Under Section 9, Rule 140 of the Rules of Court, undue delay in rendering a decision or order is considered a less serious offense, punishable under Section 11(b) of the same Rule, either by (1) suspension from office without salary and other benefits for not less than one (1) nor more than three (3) months, or (2) a fine of more than
P10,000.00 but not exceeding P20,000.00.
More than the delay in the resolution of Blanco's pending motion, however, what caught the Court's attention is respondent judge's admission that due to inadvertence, the court "proceeded with the Estafa cases in the same way it handled the Violation of B.P. Blg. 22 cases up to the arraignment and preliminary conference stage."7 In other words, no preliminary investigation was conducted despite the fact that in three of the charges for estafa,8 the penalties corresponding to the amounts involved exceed four (4) years, two (2) months and one (1) day, in which case, the conduct of a preliminary investigation is required under Section 1, Rule 112 of the Rules of Court. Respondent judge sought to remedy this "inadvertence" in his Order9 dated 11 October 2007, in which he endorsed Criminal Case Nos. 21804, 21807 and 21808 to the Office of the Provincial Prosecutor of Rizal for the requisite preliminary investigation.
However, we find respondent judge's handling of the cases against Blanco appallingly injudicious.Ï‚Î·Î±Ã±rÎ¿blÎµÅ¡ Î½Î¹râ€ Ï…Î±l lÎ±Ï‰ lÎ¹brÎ±rÃ¿
In disregarding the rules, respondent judge showed gross ignorance, albeit without any malice or corrupt motive. The lack of malicious intent, however, cannot completely free respondent judge from liability.10 A judge owes it to himself and his office to know by heart basic legal principles and to harness his legal know-how correctly and justly. When a judge displays an utter unfamiliarity with the law and the rules, he erodes the confidence of the public in the courts. Ignorance of the law by a judge can easily be the mainspring of injustice. As an advocate of justice and a visible representation of the law, a judge is expected to be proficient in the interpretation of our laws. When the law is elementary, not to know it constitutes gross ignorance of the law.11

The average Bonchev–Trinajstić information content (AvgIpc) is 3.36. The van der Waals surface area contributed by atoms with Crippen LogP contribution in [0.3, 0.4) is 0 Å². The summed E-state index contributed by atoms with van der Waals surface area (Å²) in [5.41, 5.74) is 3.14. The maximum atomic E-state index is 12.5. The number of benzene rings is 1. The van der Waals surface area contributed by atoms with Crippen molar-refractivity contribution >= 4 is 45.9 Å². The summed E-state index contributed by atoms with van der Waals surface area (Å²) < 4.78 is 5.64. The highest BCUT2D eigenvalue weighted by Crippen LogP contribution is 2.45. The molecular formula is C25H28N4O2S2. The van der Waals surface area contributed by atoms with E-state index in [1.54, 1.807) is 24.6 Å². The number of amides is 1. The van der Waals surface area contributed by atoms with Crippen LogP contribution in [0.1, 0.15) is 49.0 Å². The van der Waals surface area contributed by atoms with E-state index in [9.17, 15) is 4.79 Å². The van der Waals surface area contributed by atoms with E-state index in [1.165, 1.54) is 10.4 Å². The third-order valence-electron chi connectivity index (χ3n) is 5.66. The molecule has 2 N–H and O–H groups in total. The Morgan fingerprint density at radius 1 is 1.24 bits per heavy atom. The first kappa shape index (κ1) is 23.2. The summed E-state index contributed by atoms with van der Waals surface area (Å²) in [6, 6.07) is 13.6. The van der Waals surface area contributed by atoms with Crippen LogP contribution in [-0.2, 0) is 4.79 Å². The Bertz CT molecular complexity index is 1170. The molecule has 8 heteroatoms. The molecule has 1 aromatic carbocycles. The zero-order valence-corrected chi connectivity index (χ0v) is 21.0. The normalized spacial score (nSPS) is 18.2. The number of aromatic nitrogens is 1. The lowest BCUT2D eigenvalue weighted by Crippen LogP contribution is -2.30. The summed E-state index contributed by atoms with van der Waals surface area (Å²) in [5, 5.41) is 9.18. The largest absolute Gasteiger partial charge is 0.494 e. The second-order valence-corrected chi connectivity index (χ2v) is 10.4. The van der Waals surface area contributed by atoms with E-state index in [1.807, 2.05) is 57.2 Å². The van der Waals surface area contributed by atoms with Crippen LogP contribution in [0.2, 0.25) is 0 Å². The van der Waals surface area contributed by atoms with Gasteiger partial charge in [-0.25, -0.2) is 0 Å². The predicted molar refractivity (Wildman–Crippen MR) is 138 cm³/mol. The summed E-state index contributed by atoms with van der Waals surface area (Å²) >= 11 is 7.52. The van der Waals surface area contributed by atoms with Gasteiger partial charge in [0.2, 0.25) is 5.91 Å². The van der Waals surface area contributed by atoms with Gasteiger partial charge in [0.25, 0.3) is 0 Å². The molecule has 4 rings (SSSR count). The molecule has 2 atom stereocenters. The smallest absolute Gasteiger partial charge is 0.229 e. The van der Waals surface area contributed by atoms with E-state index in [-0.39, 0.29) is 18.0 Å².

Respondent judge displayed gross ignorance of the Rules of Court in failing to refer the pertinent estafa charges against Blanco for preliminary investigation. Gross ignorance of the law or procedure is classified as a serious charge under Section 8, Rule 140 of the Rules of Court and may be sanctioned by: (1) dismissal from the service, forfeiture of all or part of the benefits as the Court may determine, and disqualification from reinstatement or appointment to any public office, including government-owned or controlled corporations. Provided, however, That the forfeiture of benefits shall in no case include accrued leave credits; (2) suspension from office without salary and other benefits for more than three (3) but not exceeding six (6) months; or (3) a fine of more than
P20,000.00 but not exceeding P40,000.0012
Considering that respondent judge is retiring in less than one year and the fact that this is his first administrative offense of this nature, we find the aggregate fine of
P25,000.00 for undue delay in the resolution of a motion and gross ignorance of the law appropriate.
WHEREFORE, respondent Judge Teresito A. Andoy of the Metropolitan Trial Court of Cainta, Rizal is found GUILTY of gross ignorance of procedure and undue delay in the resolution of a motion in Criminal Case Nos. 21797-21801. He is FINED in the amount of
P25,000.00 with a STERN WARNING that a repetition of the same or similar act will be dealt with more severely.
1 Rollo, pp. 2-11.
2 Id. at 109-116.
3 Id. at 142-157.
4 Id. at 328-331.
5 Office of the Court Administrator v. Judge Avelino, A.M. No. MTJ-05-1606, December 9, 2005, 477 SCRA 915.
6 Arles v. Beldia, A.M. No. RTJ-05-1964, November 29, 2005, 476 SCRA 298, 302-303.
7 Rollo, p. 115; Comment of respondent judge.
8 Criminal Case Nos. 21804, 21807 and 21808 respectively involve the amounts of
P15,765.75, P14,011.23 and P20,551.10.
9 Rollo, pp. 129-136.
10 Lu v. Judge Siapno, 390 Phil. 489, 496-497 (2000).
11 Re: Report on the Complaint of Judge Dolores L. EspaÃ±ol, A.M. No. MTJ-01-1358, November 11, 2004, 442 SCRA 13, 44.
12 Rules of Court, Rule 140, Sec. 11(A).